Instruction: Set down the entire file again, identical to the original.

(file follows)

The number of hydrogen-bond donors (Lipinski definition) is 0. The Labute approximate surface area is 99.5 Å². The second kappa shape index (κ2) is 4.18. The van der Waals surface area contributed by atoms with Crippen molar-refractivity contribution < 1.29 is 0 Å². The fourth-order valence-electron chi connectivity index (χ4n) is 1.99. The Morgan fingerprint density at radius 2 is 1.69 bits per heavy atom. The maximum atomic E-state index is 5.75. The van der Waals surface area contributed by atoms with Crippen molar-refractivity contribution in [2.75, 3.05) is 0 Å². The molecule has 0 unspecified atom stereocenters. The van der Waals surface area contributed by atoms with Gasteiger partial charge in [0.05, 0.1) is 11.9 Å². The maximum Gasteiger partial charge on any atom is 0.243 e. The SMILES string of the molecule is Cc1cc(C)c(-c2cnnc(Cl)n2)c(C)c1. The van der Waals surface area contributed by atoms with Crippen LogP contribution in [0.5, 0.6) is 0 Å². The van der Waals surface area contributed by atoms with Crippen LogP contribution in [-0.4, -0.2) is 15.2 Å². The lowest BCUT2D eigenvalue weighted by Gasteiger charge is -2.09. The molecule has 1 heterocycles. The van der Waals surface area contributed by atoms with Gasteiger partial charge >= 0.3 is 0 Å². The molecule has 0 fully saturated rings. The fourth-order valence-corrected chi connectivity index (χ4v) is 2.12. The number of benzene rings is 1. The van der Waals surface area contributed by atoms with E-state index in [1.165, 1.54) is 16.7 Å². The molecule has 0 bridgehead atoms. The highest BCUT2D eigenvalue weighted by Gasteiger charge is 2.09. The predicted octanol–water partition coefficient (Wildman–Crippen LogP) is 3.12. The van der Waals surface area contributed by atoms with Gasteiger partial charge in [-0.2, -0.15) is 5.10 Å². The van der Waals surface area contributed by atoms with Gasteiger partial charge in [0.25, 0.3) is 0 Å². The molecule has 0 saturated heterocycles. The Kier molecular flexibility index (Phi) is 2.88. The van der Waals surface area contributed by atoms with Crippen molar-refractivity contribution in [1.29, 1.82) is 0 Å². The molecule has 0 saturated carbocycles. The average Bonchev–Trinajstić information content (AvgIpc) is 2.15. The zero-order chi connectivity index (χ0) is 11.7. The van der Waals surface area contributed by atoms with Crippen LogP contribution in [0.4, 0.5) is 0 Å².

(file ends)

The number of hydrogen-bond donors (Lipinski definition) is 0. The Labute approximate surface area is 99.5 Å². The second kappa shape index (κ2) is 4.18. The van der Waals surface area contributed by atoms with Crippen molar-refractivity contribution < 1.29 is 0 Å². The fourth-order valence-electron chi connectivity index (χ4n) is 1.99. The Morgan fingerprint density at radius 2 is 1.69 bits per heavy atom. The maximum atomic E-state index is 5.75. The van der Waals surface area contributed by atoms with Crippen molar-refractivity contribution in [2.75, 3.05) is 0 Å². The molecule has 0 unspecified atom stereocenters. The van der Waals surface area contributed by atoms with Gasteiger partial charge in [0.05, 0.1) is 11.9 Å². The maximum Gasteiger partial charge on any atom is 0.243 e. The SMILES string of the molecule is Cc1cc(C)c(-c2cnnc(Cl)n2)c(C)c1. The van der Waals surface area contributed by atoms with Crippen LogP contribution in [0.5, 0.6) is 0 Å². The van der Waals surface area contributed by atoms with Crippen LogP contribution in [-0.4, -0.2) is 15.2 Å². The lowest BCUT2D eigenvalue weighted by Gasteiger charge is -2.09. The molecule has 1 heterocycles. The van der Waals surface area contributed by atoms with Gasteiger partial charge >= 0.3 is 0 Å². The molecule has 0 fully saturated rings. The fourth-order valence-corrected chi connectivity index (χ4v) is 2.12. The number of benzene rings is 1. The van der Waals surface area contributed by atoms with E-state index in [1.165, 1.54) is 16.7 Å². The molecule has 0 bridgehead atoms. The highest BCUT2D eigenvalue weighted by Gasteiger charge is 2.09. The predicted octanol–water partition coefficient (Wildman–Crippen LogP) is 3.12. The van der Waals surface area contributed by atoms with Gasteiger partial charge in [-0.2, -0.15) is 5.10 Å². The van der Waals surface area contributed by atoms with Gasteiger partial charge in [0.25, 0.3) is 0 Å². The molecule has 0 saturated heterocycles. The Kier molecular flexibility index (Phi) is 2.88. The van der Waals surface area contributed by atoms with Crippen molar-refractivity contribution in [1.29, 1.82) is 0 Å². The molecule has 0 saturated carbocycles. The average Bonchev–Trinajstić information content (AvgIpc) is 2.15. The zero-order chi connectivity index (χ0) is 11.7. The van der Waals surface area contributed by atoms with Crippen LogP contribution in [0.4, 0.5) is 0 Å².